Some of the tales of these blackouts involve incredible malfeasance. Plant operators simply fail to provide supply at critical times, despite being contracted to do so. Pelican Point – the biggest fossil gas generator in South Australia – is going up against the Australian Energy Regulator for exactly this – a major contributor to widespread blackouts in February 2019, that were blamed on renewables. Meanwhile, South Australia, easily global ground zero for efforts to create deadly disaster from renewable growth, is doing well.
Today I learned that South Australia's electricity grid was isolated for 18 days in January, and ran on 46% solar and wind for that time, using curtailment and ancillary services and batteries and other balancing tricks.https://t.co/UZ3gFk7x46
— Jenny Chase (@solar_chase) August 11, 2020
The Californian experience
If, somehow, you’ve missed it, an incredible heatwave is currently gripping California. Records are toppling, homes and apartments are smouldering, and as is so often in the case in extreme heatwave events, incredible pressure is being placed on the state’s electricity grid.
At the time of writing, a shortfall in the supply of elecitricity (rather than failures in the distribution or transmission network) have resulted in several instances of ‘rolling blackouts’, in which demand is intentionally disconnected to ensure the match between the generation of electricity and the consumption of it by customers. The grid operator – California Independent System Operator (CAISO) – told Bloomberg News these were inevitable, even after they called on reserves.
“We did call on all of our reserves…there was record breaking heat. At 7:30 p.m, the sun was going down and the demand was holding. There is nothing nefarious going on here. We are just trying to run the grid. The peak demand was steady in late hours and we had thousands of megawatts of solar reducing their output as the sun set”, Anne Gonzales from CAISO told Bloomberg.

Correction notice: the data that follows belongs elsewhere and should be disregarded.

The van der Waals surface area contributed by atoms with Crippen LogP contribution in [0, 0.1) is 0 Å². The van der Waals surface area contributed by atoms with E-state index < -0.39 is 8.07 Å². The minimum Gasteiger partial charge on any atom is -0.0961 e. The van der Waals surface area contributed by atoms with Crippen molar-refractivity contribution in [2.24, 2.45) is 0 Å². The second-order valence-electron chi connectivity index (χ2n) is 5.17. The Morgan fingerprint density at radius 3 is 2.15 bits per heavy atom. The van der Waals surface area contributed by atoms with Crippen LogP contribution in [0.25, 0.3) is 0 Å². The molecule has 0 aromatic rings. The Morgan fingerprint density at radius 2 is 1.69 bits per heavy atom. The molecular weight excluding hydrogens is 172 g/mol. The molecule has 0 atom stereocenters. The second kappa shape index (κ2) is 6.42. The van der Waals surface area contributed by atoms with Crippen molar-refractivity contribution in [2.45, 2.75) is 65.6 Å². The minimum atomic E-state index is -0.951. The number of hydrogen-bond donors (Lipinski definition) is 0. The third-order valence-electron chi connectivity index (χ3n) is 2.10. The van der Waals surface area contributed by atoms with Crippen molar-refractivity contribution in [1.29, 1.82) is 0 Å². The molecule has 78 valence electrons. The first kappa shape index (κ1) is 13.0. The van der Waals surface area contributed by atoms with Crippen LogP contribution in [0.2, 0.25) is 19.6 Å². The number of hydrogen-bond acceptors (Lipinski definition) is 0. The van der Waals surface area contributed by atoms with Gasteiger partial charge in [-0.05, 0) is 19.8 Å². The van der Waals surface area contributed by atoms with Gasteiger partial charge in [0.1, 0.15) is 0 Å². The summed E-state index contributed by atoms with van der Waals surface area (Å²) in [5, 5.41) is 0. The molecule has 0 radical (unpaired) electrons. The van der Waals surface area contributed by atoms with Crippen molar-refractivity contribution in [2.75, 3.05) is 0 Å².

Breaking: California orders rolling blackouts amid first Stage 3 power emergency since 2001 https://t.co/M9ZQUW0t99
— Los Angeles Times (@latimes) August 15, 2020
Only last year, we saw rolling blackouts across California due to the state’s biggest utility – PG&E – having to reduce the probability of power lines sparking wildfires. That was, of course, blamed on renewable energy. And these are being blamed on renewables too – again, by the usual suspects.
These each follow the pattern of blackout-renewable pairing tactics that dominated Australia. The outages are mentioned, the rise in renewable output in that region is mentioned, and both are simply held aloft while the author nods extremely vigorously. That’s plenty for hungry, anti-climate-action audiences to draw the linkage and presume that the blackouts were caused by the presence of renewable energy. And indeed, California has seen an incredible, world-leading rise in solar power output, as shown by the US EIA’s data: